The dependence on international supplies of rare earth elements (REE) have prompted the United States to explore alternative sources and sustainable technologies for domestic REE production. One potential source is the secondary electronic and industrial wastes generated at high volumes at the Department of Defense (DoD) complexes and across the U.S. Current management of these environmentally hazardous wastes requires huge resources/costs for their remediation and disposition, while their high-REE content offers unique opportunities for REE recovery. However, current hydrometallurgical technologies for REE extraction are energy intensive and costly, with low REE recovery rate and the production of toxic wastes. Thus, from both resource recovery and waste management perspectives, it is beneficial to develop environmentally friendly technologies for REE extraction and processing from these secondary wastes. This project aims to develop novel functionalized mesoporous carbon fiber (MCF) traps for effective recovery and separation of REEs from complex weak acid extracts of end-of-life neodymium magnet (NdFeB) scrap. Novel MCF materials will be synthesized and functionalized with selected organic ligands. The functional MCF trap will effectively recover and separate neodymium (Nd), dysprosium (Dy), and praseodymium (Pr) from the complex weak acid extracts of NdFeB magnet scrap, and the MCF trap can be regenerated for repeated REE harvest. The new MCF will lead to technologies that can effectively extract REEs from NdFeB magnet scrap and other secondary wastes, minimize the generation of new hazardous wastes, and reduce/offset the costs for the remediation of secondary waste streams.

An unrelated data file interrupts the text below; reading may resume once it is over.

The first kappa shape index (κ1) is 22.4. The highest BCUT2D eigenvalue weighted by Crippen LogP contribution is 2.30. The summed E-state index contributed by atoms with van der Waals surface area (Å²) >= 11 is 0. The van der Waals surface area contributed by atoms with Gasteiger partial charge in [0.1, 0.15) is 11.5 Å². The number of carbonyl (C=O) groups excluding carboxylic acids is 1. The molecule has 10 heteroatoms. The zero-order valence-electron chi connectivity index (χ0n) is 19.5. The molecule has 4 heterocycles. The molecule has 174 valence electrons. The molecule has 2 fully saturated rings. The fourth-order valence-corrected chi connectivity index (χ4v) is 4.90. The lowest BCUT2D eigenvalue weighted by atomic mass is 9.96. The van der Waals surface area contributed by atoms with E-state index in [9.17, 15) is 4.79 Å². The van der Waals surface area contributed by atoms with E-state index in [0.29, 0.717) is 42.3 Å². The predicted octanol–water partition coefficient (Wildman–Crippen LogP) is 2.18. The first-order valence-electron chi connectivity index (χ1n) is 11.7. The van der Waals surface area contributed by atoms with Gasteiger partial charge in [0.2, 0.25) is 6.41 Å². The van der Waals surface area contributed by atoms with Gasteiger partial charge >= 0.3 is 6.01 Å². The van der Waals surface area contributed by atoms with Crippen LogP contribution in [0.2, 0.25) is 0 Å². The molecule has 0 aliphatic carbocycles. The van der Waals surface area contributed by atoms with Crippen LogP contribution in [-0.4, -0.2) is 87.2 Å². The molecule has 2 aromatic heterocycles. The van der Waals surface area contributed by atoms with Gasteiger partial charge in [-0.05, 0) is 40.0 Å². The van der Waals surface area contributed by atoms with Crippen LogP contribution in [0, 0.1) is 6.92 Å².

Technical Approach

This project will rationally select, design, and optimize novel functional MCF materials for effective REE extraction from complex weak acid extracts of a representative secondary waste, NdFeB magnet scrap. In designing ligands for selective binding of REEs in mesoporous materials, two important classes of interactions and challenges must be considered in addition to thermodynamics and kinetics. First, pore size, shape, and surface functionality affect the ligand-pore interaction and the display of functional groups in the pores. Second, pore size and shape and the architecture of the displayed functional groups affect the REE-ligand interaction and the mobility of liquid within the pores, which may lead to synergistic or antagonistic effects on REE recovery efficacy and selectivity. To address these challenges, this project will synthesize novel MCF of tunable pore size (2–50 nanometers), shape (e.g., cylinder, gyroid, and perforated lamellae), and functionalities using diblock or triblock copolymer templates. Selected novel organic ligands will be functionalized onto the pores of MCF for effective recovery and separation of Nd, Dy, and Pr from the complex weak acid extracts of NdFeB magnet scrap. The molecular, nano, to microscopic scale interaction and binding mechanisms of REEs with organic ligands and the MCF materials will be revealed using state-of-the-art spectroscopic techniques, which will aid the rational design and selection of tunable MCF and organic ligands. The spent functionalized MCF materials will also be evaluated for regeneration, reuse, and downstream REE production.


The new functional MCF materials will bring the following technical benefits for selective REE recovery from NdFeB magnet scrap and other waste sources: 1) improved selectivity and extraction capacity for REEs, 2) improved stability, life span, and reusability of sorbent materials in weak acid media, 3) reduced processing steps and costs for REE recovery and separation, 4) reduced release of toxic wastes and risks to human health and environment, and 5) high scalability and robustness of the separation technology. The development and optimization of this technology will ultimately facilitate the domestic recovery of REE from a variety of electronic and industrial waste sin environmentally friendly manner, while mitigating the environmental risks of the wastes at DoD complexes and across the U.S.